Most people are careful to shred their financial documents and keep a careful hold on their personal paperwork, but what about online and on their PCs? With the ever-present threat of spyware and identity theft, ensuring that personal details remain safe should be a top priority for all computer users. The latest version of ParetoLogic’s Privacy Controls software aims to make this task easier, and a lot more thorough.
Every action taken on a PC is recorded. Downloaded programs, visited websites, opened files, entered passwords and even instant messages are locked deep in a computer’s memory. A clever hacker who infiltrates a computer may copy online banking information for illegal transactions, steal personal data for identity theft, hijack email accounts for spamming, or snoop on the user’s private life.
Norman Eldridge, Technical Product Manager at ParetoLogic, said that “even with security software protecting against malware, people need to consider other methods that their personal data may be compromised: selling their used PC, having their computer stolen, or even being spied on by people who share their system.”
The latest web browsers have responded to this threat with new privacy options and ‘stealth’ modes. Internet Explorer 8’s InPrivate mode, for example, stores only the cookies and temporarily internet files required to browse normally, and then deletes these files automatically. However, Mr. Eldridge explained that this is not enough. “To fully erase your private details and history, you need to overwrite the data. Otherwise it is recoverable.” Privacy Control’s shred functionality does just that, overwriting browsing history, application history, and user-selected files. This permanently destroys the data, which cannot be restored, even with highly developed data recovery tools.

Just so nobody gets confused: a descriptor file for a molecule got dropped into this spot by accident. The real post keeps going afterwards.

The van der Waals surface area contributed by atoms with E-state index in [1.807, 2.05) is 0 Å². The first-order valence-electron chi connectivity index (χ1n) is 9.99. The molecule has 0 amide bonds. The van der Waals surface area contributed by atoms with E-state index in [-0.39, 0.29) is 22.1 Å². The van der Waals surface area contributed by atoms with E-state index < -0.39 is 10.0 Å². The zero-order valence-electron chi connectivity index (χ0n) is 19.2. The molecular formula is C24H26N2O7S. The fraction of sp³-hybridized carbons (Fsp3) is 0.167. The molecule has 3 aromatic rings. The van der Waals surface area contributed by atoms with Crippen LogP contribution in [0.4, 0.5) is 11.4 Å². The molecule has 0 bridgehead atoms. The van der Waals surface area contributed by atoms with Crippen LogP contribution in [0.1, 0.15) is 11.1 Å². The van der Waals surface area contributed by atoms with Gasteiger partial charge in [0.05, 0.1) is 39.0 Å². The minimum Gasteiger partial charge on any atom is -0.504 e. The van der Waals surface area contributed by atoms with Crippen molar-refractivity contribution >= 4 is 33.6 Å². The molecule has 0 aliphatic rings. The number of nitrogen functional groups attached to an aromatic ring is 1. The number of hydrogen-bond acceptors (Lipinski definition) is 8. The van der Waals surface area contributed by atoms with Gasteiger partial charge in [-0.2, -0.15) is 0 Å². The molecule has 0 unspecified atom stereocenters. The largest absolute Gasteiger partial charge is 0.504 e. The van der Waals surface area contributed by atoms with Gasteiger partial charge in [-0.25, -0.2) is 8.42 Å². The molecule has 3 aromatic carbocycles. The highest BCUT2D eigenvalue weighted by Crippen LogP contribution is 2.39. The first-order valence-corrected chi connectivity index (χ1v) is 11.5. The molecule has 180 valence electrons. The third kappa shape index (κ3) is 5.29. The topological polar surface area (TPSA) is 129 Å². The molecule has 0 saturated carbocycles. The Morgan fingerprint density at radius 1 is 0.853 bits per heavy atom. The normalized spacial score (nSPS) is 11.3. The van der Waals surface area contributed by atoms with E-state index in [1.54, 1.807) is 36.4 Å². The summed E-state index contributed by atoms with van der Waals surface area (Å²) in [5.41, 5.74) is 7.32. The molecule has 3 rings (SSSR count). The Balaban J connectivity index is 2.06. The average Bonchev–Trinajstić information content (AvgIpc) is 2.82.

The most recent version of Privacy Controls upgrades these shred features, enhancing the scanning process to clean personal information from the latest programs. The expansion also adds support for the new 32-bit Windows 7 operating system. “A new operating system does not necessarily provide new security for personal information. If anything, the latest OS has more ways for your data to be recorded,” said Mr. Eldridge. Along with support for Windows 7 32-bit, Privacy Controls also supports Windows Vista and XP.